Scientists from the institute network of the Max Planck Society published article in which reported on the development of rapid 3D printing technology using ultrasonic waves. Space emitters assemble a model in the form of a hologram in a liquid medium from the working material in a matter of seconds. The technology can be used in medicine to print organs from living cells – it is non-contact and therefore sterile.
The most difficult thing in creating acoustic holograms is calculating the work of spatial emitters. According to scientists, creating each model requires a lot of computational resources. Fortunately, calculations are no longer necessary for later model constructions (3D printing). They are only created once if nothing else needs to be changed in the model.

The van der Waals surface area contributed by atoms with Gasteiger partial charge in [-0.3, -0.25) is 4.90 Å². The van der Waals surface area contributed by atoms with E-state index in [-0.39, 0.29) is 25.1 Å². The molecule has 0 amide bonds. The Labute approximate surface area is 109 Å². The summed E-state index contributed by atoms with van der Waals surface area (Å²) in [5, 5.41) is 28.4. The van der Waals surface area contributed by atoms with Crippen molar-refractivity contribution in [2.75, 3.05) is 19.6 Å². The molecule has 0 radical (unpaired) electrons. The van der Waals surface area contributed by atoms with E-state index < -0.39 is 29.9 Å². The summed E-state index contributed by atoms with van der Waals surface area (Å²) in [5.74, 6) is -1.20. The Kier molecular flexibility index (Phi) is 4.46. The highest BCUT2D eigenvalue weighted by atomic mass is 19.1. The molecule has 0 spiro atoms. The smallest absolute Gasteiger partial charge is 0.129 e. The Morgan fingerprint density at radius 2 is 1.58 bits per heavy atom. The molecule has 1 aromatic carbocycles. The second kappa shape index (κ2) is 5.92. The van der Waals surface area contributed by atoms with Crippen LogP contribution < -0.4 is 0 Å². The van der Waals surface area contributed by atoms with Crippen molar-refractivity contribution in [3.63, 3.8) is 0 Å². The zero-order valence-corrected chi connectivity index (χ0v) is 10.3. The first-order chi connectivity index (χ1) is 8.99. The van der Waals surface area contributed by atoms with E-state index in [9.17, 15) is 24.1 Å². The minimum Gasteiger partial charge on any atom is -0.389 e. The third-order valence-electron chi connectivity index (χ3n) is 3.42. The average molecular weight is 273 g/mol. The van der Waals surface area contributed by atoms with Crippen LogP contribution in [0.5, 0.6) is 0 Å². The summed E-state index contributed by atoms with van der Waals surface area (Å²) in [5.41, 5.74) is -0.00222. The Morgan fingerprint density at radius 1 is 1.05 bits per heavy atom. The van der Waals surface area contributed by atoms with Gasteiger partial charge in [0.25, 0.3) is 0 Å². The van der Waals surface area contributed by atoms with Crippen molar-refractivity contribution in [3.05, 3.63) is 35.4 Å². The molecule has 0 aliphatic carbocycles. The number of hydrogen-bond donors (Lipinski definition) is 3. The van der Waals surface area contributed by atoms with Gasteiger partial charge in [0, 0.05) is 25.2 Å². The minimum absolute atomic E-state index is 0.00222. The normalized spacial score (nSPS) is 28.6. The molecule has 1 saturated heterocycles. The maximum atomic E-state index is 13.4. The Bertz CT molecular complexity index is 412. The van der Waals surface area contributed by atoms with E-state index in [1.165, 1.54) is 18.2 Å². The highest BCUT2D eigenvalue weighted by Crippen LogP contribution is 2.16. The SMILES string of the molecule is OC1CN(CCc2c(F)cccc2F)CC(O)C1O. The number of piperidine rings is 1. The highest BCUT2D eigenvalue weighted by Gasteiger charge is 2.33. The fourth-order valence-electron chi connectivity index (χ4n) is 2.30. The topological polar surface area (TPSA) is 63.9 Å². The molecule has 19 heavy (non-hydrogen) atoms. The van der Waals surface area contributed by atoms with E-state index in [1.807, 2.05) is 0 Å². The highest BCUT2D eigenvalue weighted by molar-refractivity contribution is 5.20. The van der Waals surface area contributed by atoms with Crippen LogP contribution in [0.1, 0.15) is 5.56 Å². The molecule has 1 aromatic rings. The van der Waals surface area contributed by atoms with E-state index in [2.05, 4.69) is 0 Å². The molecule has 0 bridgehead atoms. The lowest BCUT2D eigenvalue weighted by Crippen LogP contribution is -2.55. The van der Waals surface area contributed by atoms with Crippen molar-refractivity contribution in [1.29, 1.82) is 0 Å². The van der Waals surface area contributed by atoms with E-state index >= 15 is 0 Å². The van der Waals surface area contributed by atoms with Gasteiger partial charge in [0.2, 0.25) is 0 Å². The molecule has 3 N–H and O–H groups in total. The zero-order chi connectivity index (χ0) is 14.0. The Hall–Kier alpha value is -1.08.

The printing process looks like a collection of particles of matter suspended in a liquid – the model magically appears in the volume of a turbid liquid. Such printing is useful for rapid prototyping in manufacturing or medicine, where printing is accompanied by damage to biological tissues by the usual method of layering the working substance.
In their experiments, the scientists collected 3D models of living mouse myoblast cells, giving hope over time to develop full-fledged printing technology for living organs so they don’t fall apart after the sound pressure is removed.